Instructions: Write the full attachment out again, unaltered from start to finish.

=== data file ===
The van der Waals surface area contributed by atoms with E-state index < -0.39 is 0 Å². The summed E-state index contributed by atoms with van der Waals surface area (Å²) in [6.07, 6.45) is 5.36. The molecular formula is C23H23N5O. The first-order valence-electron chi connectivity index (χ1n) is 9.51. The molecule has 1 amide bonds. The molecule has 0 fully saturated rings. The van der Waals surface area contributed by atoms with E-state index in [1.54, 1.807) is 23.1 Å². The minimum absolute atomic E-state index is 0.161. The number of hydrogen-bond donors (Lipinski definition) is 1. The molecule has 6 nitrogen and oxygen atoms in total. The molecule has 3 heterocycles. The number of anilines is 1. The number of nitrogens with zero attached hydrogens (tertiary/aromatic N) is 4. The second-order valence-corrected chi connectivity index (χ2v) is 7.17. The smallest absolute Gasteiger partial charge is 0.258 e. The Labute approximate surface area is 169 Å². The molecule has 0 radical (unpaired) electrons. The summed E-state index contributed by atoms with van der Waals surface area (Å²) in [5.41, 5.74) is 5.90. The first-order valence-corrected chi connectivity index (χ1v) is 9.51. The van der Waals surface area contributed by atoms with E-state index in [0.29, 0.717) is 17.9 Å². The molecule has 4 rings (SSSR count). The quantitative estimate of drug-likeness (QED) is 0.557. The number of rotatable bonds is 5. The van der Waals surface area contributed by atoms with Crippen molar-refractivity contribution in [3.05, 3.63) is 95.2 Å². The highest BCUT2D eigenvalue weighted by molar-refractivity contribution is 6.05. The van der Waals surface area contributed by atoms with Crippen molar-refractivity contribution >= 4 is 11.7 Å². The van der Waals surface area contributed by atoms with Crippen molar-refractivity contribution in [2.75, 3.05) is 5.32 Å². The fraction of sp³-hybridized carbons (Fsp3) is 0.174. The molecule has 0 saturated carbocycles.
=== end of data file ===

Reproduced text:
The van der Waals surface area contributed by atoms with E-state index < -0.39 is 0 Å². The summed E-state index contributed by atoms with van der Waals surface area (Å²) in [6.07, 6.45) is 5.36. The molecular formula is C23H23N5O. The first-order valence-electron chi connectivity index (χ1n) is 9.51. The molecule has 1 amide bonds. The molecule has 0 fully saturated rings. The van der Waals surface area contributed by atoms with E-state index in [1.54, 1.807) is 23.1 Å². The minimum absolute atomic E-state index is 0.161. The number of hydrogen-bond donors (Lipinski definition) is 1. The molecule has 6 nitrogen and oxygen atoms in total. The molecule has 3 heterocycles. The number of anilines is 1. The number of nitrogens with zero attached hydrogens (tertiary/aromatic N) is 4. The second-order valence-corrected chi connectivity index (χ2v) is 7.17. The smallest absolute Gasteiger partial charge is 0.258 e. The Labute approximate surface area is 169 Å². The molecule has 0 radical (unpaired) electrons. The summed E-state index contributed by atoms with van der Waals surface area (Å²) in [5.41, 5.74) is 5.90. The first-order valence-corrected chi connectivity index (χ1v) is 9.51. The van der Waals surface area contributed by atoms with E-state index in [0.29, 0.717) is 17.9 Å². The molecule has 4 rings (SSSR count). The quantitative estimate of drug-likeness (QED) is 0.557. The number of rotatable bonds is 5. The van der Waals surface area contributed by atoms with Crippen molar-refractivity contribution in [3.05, 3.63) is 95.2 Å². The highest BCUT2D eigenvalue weighted by molar-refractivity contribution is 6.05. The van der Waals surface area contributed by atoms with Crippen molar-refractivity contribution >= 4 is 11.7 Å². The van der Waals surface area contributed by atoms with Crippen molar-refractivity contribution in [2.75, 3.05) is 5.32 Å². The fraction of sp³-hybridized carbons (Fsp3) is 0.174. The molecule has 0 saturated carbocycles.